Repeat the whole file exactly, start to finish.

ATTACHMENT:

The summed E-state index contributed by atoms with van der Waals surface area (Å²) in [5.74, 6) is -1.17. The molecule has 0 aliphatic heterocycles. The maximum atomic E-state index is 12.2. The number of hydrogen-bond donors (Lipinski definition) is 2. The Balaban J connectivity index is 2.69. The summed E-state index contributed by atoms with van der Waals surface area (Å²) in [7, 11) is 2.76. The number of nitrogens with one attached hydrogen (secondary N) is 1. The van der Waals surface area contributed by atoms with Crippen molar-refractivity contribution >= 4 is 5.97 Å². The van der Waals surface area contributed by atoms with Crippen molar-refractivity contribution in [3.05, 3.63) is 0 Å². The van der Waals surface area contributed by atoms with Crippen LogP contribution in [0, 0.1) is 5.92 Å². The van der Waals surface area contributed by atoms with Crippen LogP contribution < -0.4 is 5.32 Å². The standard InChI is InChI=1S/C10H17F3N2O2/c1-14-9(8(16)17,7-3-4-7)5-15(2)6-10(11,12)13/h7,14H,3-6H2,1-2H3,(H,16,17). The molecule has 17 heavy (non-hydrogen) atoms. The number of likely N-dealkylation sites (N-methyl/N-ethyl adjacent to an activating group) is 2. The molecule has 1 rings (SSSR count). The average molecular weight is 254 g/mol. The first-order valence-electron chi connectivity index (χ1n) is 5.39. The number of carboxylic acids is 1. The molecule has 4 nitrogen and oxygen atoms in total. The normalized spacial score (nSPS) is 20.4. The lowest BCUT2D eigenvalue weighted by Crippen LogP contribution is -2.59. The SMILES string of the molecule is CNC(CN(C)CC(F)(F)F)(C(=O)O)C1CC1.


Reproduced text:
The summed E-state index contributed by atoms with van der Waals surface area (Å²) in [5.74, 6) is -1.17. The molecule has 0 aliphatic heterocycles. The maximum atomic E-state index is 12.2. The number of hydrogen-bond donors (Lipinski definition) is 2. The Balaban J connectivity index is 2.69. The summed E-state index contributed by atoms with van der Waals surface area (Å²) in [7, 11) is 2.76. The number of nitrogens with one attached hydrogen (secondary N) is 1. The van der Waals surface area contributed by atoms with Crippen molar-refractivity contribution >= 4 is 5.97 Å². The van der Waals surface area contributed by atoms with Crippen molar-refractivity contribution in [3.05, 3.63) is 0 Å². The van der Waals surface area contributed by atoms with Crippen LogP contribution in [0, 0.1) is 5.92 Å². The van der Waals surface area contributed by atoms with Crippen LogP contribution < -0.4 is 5.32 Å². The standard InChI is InChI=1S/C10H17F3N2O2/c1-14-9(8(16)17,7-3-4-7)5-15(2)6-10(11,12)13/h7,14H,3-6H2,1-2H3,(H,16,17). The molecule has 17 heavy (non-hydrogen) atoms. The number of likely N-dealkylation sites (N-methyl/N-ethyl adjacent to an activating group) is 2. The molecule has 1 rings (SSSR count). The average molecular weight is 254 g/mol. The first-order valence-electron chi connectivity index (χ1n) is 5.39. The number of carboxylic acids is 1. The molecule has 4 nitrogen and oxygen atoms in total. The normalized spacial score (nSPS) is 20.4. The lowest BCUT2D eigenvalue weighted by Crippen LogP contribution is -2.59. The SMILES string of the molecule is CNC(CN(C)CC(F)(F)F)(C(=O)O)C1CC1.